Algorithm of a Rubik’s Cube

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I’d like to tie this story in with my previous post.

Almost two years ago, I drove across the state to visit Nathan in Olympia.  I had Red Sox-Mariners tickets for the two of us to go to the game.  Nathan couldn’t make it because his parents surprised him with a visit from Vermont.  Instead of trying to hawk my extra ticket online, I asked Nathan if I could take one of his friends on a friend date.

He was uncomfortable with the idea.

I’m not sure why, maybe because he couldn’t imagine himself in such an awkward situation.  Maybe because he knew who I had in mind.

I had heard a story from Nathan months before, about a close friend of his in Seattle, who I’m sure would prefer to remain anonymous so we’ll call him Doug, doing something VERY unusual.

Sometimes Doug drank a little too much.  When he did, it was inevitable that he would seek out a dark place like a sleeping bag, or a tent… maybe the backyard.  Then, he would strip down.  He would prepare himself for a performance, completely naked.  No one knew when it was coming, or from where.  It didn’t matter how many people were at the party, or whether he knew them.

When he was ready, Doug would reenact his own birth.  In real time.

Sometimes it would take him twenty minutes.  Sometimes two hours.

He wiggled slowly, painstakingly, through the opening of whatever space he was in.  A sleeping bag head-hole, a tent flap, a kitchen doggy door flap.  As Nathan tells it, the performance was always very believable, and very disturbing.  No one within earshot could stop watching, no matter how much they wanted to.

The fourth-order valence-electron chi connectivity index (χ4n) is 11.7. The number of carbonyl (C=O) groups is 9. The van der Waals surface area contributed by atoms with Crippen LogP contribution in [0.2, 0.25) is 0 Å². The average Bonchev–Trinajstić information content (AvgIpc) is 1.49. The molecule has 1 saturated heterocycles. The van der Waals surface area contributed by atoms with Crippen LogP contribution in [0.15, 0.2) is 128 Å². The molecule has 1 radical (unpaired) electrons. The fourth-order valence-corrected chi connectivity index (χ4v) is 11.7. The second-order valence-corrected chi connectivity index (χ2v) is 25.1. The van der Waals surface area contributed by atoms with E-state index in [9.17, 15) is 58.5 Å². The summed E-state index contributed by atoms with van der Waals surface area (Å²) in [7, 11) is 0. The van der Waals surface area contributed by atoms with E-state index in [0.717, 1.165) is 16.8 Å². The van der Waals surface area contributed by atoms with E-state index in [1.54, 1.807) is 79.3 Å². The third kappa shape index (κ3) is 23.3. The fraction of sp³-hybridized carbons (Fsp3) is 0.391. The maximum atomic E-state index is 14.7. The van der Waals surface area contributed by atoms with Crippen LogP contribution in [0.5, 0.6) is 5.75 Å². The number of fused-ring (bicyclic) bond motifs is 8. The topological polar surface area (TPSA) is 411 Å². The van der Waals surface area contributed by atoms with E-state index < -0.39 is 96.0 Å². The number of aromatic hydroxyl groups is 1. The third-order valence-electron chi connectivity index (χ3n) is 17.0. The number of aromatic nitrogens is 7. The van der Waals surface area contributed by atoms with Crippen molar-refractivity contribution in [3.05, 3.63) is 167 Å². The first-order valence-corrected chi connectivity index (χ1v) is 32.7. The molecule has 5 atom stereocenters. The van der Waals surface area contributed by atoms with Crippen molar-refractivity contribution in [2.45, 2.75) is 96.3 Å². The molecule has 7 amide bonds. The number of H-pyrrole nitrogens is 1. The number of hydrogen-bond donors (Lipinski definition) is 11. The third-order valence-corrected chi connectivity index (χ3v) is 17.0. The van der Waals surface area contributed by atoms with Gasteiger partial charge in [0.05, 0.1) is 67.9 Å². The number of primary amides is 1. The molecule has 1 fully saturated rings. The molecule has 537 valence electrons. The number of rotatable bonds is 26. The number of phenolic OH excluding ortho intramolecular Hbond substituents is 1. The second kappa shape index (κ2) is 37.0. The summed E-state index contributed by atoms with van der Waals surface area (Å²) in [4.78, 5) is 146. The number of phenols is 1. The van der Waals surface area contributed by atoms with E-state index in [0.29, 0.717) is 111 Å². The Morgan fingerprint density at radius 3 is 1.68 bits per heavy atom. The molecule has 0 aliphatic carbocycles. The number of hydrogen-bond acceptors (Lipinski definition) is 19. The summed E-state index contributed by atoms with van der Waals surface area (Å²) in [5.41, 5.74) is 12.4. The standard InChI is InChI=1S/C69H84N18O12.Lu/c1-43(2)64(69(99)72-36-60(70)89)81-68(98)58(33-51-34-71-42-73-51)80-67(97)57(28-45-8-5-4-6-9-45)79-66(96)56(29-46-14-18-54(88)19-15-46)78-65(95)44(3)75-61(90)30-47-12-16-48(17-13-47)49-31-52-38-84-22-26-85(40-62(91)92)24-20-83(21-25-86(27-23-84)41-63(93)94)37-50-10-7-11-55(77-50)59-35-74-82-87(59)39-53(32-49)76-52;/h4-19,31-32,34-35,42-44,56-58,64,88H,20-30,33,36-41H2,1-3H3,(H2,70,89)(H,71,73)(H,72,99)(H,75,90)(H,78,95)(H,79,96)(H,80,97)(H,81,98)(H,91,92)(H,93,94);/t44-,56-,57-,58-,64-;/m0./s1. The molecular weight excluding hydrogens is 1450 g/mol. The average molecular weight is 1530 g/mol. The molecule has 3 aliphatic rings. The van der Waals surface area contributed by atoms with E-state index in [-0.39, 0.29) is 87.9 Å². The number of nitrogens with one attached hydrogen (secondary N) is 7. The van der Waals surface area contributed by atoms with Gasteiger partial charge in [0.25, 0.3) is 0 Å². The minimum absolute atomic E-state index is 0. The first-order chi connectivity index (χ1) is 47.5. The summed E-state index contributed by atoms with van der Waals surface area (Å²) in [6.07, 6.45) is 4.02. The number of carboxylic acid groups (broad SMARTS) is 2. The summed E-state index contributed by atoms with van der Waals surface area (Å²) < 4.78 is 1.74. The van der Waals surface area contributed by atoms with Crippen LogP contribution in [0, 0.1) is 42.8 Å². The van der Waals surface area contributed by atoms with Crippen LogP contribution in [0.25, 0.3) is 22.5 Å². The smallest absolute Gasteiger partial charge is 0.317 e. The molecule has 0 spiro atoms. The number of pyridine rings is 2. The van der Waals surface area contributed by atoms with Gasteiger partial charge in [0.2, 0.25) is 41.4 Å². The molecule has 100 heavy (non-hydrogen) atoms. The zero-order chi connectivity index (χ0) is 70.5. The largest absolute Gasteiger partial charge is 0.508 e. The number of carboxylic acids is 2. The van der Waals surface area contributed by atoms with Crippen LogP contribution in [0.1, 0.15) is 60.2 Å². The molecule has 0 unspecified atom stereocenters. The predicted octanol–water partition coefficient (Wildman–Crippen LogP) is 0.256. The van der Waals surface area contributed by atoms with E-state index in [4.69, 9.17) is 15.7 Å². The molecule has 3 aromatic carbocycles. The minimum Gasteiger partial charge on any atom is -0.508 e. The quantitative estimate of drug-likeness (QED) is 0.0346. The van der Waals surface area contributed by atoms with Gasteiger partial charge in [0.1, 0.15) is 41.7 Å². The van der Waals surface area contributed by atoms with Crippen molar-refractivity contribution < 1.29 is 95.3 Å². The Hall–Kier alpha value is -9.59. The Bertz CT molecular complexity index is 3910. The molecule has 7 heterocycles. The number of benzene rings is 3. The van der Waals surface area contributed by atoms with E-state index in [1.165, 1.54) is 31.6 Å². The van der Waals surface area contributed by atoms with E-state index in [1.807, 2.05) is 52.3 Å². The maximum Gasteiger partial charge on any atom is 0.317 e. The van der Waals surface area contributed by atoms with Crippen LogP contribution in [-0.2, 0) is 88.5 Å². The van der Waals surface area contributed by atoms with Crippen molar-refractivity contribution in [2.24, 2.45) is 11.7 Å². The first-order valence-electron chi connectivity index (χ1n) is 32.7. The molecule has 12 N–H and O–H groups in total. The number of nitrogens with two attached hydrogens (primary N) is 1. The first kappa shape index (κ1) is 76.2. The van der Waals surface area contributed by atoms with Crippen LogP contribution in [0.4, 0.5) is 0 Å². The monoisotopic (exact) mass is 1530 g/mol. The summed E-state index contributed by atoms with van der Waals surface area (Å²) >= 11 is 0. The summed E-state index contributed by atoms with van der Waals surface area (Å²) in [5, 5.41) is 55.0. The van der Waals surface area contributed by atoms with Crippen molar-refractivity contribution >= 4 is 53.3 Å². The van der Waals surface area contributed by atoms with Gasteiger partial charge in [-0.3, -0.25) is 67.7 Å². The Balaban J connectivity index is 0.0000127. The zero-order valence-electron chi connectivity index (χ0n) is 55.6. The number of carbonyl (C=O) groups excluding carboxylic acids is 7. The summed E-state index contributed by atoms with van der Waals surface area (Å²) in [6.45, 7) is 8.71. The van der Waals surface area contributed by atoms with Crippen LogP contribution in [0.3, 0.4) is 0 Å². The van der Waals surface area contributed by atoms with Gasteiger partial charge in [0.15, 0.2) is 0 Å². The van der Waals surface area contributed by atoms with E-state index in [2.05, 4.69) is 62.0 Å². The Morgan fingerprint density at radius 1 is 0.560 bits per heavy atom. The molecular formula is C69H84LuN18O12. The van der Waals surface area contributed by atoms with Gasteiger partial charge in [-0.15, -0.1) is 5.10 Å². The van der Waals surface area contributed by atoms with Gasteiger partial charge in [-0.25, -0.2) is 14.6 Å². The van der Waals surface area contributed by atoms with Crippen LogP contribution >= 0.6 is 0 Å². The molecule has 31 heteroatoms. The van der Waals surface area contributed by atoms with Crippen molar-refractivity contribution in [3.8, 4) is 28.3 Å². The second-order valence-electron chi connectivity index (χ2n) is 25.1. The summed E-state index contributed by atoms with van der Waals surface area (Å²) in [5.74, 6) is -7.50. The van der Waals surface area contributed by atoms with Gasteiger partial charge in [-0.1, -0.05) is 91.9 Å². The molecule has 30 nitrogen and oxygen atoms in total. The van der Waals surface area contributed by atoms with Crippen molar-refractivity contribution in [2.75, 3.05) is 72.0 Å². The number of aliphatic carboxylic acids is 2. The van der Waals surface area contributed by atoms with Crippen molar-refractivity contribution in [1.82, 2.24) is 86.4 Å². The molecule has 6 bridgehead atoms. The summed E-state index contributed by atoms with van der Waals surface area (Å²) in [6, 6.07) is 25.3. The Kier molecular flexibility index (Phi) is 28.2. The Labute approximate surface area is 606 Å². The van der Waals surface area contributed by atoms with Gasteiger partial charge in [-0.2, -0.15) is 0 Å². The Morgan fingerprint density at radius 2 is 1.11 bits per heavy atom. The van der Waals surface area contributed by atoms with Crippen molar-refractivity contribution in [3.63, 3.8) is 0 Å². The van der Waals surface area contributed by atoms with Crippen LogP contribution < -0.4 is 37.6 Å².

With the final ‘plop’ of Doug’s naked body hitting the floor, or the ground, someone would realize that the sleeping bag he had just spent forty five minutes worming his way out of, was theirs.  As you might imagine, that never went over well.

Apparently, Doug did this often.

I never got to see it happen, but naturally I wanted to.  Who wouldn’t?

So, I invited Doug to that baseball game, on a friend date.

We had a great time getting to know one another.  I chose not to mention the reenactments.

Last night Nathan and I went to see Doug.  He made us chili, and we discussed yoga, business ideas, parasitic brain infections, book editing, vandalism, and the algorithms required to solve a Rubik’s cube in under two minutes.   I was reminded of how strange we all are.  How wonderful it is to know people who know themselves.

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